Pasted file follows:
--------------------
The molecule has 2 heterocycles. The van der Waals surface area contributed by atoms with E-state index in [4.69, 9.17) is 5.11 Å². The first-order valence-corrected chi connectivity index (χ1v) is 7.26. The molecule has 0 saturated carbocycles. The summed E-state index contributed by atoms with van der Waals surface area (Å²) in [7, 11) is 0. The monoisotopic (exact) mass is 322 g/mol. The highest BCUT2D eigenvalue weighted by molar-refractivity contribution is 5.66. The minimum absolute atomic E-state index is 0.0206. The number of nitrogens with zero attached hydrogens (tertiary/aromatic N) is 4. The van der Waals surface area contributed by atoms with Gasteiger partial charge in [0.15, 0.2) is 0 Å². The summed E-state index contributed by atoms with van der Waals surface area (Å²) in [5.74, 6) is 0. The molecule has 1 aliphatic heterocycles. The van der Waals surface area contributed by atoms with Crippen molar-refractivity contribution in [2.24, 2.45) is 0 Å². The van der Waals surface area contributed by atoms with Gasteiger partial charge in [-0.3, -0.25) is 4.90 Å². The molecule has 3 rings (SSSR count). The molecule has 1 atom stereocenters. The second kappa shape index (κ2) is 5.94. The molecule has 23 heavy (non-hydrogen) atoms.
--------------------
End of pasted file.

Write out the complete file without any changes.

The molecule has 2 heterocycles. The van der Waals surface area contributed by atoms with E-state index in [4.69, 9.17) is 5.11 Å². The first-order valence-corrected chi connectivity index (χ1v) is 7.26. The molecule has 0 saturated carbocycles. The summed E-state index contributed by atoms with van der Waals surface area (Å²) in [7, 11) is 0. The monoisotopic (exact) mass is 322 g/mol. The highest BCUT2D eigenvalue weighted by molar-refractivity contribution is 5.66. The minimum absolute atomic E-state index is 0.0206. The number of nitrogens with zero attached hydrogens (tertiary/aromatic N) is 4. The van der Waals surface area contributed by atoms with Gasteiger partial charge in [0.15, 0.2) is 0 Å². The summed E-state index contributed by atoms with van der Waals surface area (Å²) in [5.74, 6) is 0. The molecule has 1 aliphatic heterocycles. The van der Waals surface area contributed by atoms with Crippen molar-refractivity contribution in [2.24, 2.45) is 0 Å². The van der Waals surface area contributed by atoms with Gasteiger partial charge in [-0.3, -0.25) is 4.90 Å². The molecule has 3 rings (SSSR count). The molecule has 1 atom stereocenters. The second kappa shape index (κ2) is 5.94. The molecule has 23 heavy (non-hydrogen) atoms.